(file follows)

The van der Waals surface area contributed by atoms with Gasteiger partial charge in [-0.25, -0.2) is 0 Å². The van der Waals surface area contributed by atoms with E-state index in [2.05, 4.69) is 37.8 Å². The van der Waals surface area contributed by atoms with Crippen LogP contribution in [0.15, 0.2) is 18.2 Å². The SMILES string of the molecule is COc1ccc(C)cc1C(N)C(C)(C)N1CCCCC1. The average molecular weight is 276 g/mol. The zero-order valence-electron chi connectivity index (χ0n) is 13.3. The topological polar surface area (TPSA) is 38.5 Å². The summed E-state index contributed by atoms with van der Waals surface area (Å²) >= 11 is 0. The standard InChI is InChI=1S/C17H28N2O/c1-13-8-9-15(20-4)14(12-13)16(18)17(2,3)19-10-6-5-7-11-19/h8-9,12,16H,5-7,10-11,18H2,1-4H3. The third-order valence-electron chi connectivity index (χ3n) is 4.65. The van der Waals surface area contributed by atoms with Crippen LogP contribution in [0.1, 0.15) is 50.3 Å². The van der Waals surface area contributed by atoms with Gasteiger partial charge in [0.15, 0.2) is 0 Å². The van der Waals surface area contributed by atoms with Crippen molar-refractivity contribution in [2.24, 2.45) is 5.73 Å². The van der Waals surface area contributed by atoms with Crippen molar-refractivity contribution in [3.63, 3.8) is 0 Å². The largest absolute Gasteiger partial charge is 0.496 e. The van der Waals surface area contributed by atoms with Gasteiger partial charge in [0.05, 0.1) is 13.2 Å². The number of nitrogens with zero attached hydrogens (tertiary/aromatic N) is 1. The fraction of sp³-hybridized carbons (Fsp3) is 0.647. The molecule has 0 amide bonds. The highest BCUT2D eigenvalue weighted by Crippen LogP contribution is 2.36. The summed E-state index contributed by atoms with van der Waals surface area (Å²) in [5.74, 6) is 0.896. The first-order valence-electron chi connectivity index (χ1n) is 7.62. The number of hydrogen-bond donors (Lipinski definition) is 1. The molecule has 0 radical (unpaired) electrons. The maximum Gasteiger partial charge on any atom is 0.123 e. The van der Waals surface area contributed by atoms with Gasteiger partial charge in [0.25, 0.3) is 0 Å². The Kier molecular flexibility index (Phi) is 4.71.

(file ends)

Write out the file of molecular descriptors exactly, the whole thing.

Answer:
The van der Waals surface area contributed by atoms with Gasteiger partial charge in [-0.25, -0.2) is 0 Å². The van der Waals surface area contributed by atoms with E-state index in [2.05, 4.69) is 37.8 Å². The van der Waals surface area contributed by atoms with Crippen LogP contribution in [0.15, 0.2) is 18.2 Å². The SMILES string of the molecule is COc1ccc(C)cc1C(N)C(C)(C)N1CCCCC1. The average molecular weight is 276 g/mol. The zero-order valence-electron chi connectivity index (χ0n) is 13.3. The topological polar surface area (TPSA) is 38.5 Å². The summed E-state index contributed by atoms with van der Waals surface area (Å²) >= 11 is 0. The standard InChI is InChI=1S/C17H28N2O/c1-13-8-9-15(20-4)14(12-13)16(18)17(2,3)19-10-6-5-7-11-19/h8-9,12,16H,5-7,10-11,18H2,1-4H3. The third-order valence-electron chi connectivity index (χ3n) is 4.65. The van der Waals surface area contributed by atoms with Crippen LogP contribution in [0.1, 0.15) is 50.3 Å². The van der Waals surface area contributed by atoms with Gasteiger partial charge in [0.15, 0.2) is 0 Å². The van der Waals surface area contributed by atoms with Crippen molar-refractivity contribution in [2.24, 2.45) is 5.73 Å². The van der Waals surface area contributed by atoms with Crippen molar-refractivity contribution in [3.63, 3.8) is 0 Å². The largest absolute Gasteiger partial charge is 0.496 e. The van der Waals surface area contributed by atoms with Gasteiger partial charge in [0.05, 0.1) is 13.2 Å². The number of nitrogens with zero attached hydrogens (tertiary/aromatic N) is 1. The fraction of sp³-hybridized carbons (Fsp3) is 0.647. The molecule has 0 amide bonds. The highest BCUT2D eigenvalue weighted by Crippen LogP contribution is 2.36. The summed E-state index contributed by atoms with van der Waals surface area (Å²) in [5.74, 6) is 0.896. The first-order valence-electron chi connectivity index (χ1n) is 7.62. The number of hydrogen-bond donors (Lipinski definition) is 1. The molecule has 0 radical (unpaired) electrons. The maximum Gasteiger partial charge on any atom is 0.123 e. The van der Waals surface area contributed by atoms with Gasteiger partial charge in [0.25, 0.3) is 0 Å². The Kier molecular flexibility index (Phi) is 4.71.